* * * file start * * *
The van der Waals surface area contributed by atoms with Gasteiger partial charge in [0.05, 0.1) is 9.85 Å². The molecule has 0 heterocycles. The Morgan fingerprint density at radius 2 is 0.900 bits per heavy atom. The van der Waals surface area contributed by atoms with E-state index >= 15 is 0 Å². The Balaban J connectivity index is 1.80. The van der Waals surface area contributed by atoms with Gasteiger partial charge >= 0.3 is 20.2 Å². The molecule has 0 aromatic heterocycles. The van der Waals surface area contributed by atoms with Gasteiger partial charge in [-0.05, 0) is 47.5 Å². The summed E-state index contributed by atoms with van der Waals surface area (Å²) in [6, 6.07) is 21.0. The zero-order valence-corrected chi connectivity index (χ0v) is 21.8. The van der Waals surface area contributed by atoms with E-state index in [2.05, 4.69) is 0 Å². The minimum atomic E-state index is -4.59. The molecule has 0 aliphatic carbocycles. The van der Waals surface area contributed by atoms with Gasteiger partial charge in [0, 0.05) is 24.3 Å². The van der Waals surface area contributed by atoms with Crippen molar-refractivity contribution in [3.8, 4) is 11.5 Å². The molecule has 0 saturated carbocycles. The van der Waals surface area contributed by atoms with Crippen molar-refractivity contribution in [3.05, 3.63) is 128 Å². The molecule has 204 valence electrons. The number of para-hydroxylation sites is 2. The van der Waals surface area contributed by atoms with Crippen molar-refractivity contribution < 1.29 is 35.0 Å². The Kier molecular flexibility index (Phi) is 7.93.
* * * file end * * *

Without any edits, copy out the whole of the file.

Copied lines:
The van der Waals surface area contributed by atoms with Gasteiger partial charge in [0.05, 0.1) is 9.85 Å². The molecule has 0 heterocycles. The Morgan fingerprint density at radius 2 is 0.900 bits per heavy atom. The van der Waals surface area contributed by atoms with E-state index >= 15 is 0 Å². The Balaban J connectivity index is 1.80. The van der Waals surface area contributed by atoms with Gasteiger partial charge >= 0.3 is 20.2 Å². The molecule has 0 aromatic heterocycles. The van der Waals surface area contributed by atoms with Gasteiger partial charge in [-0.05, 0) is 47.5 Å². The summed E-state index contributed by atoms with van der Waals surface area (Å²) in [6, 6.07) is 21.0. The zero-order valence-corrected chi connectivity index (χ0v) is 21.8. The van der Waals surface area contributed by atoms with E-state index in [2.05, 4.69) is 0 Å². The minimum atomic E-state index is -4.59. The molecule has 0 aliphatic carbocycles. The van der Waals surface area contributed by atoms with Gasteiger partial charge in [0, 0.05) is 24.3 Å². The van der Waals surface area contributed by atoms with Crippen molar-refractivity contribution in [3.8, 4) is 11.5 Å². The molecule has 0 saturated carbocycles. The van der Waals surface area contributed by atoms with Crippen molar-refractivity contribution in [3.05, 3.63) is 128 Å². The molecule has 204 valence electrons. The number of para-hydroxylation sites is 2. The van der Waals surface area contributed by atoms with Crippen molar-refractivity contribution < 1.29 is 35.0 Å². The Kier molecular flexibility index (Phi) is 7.93.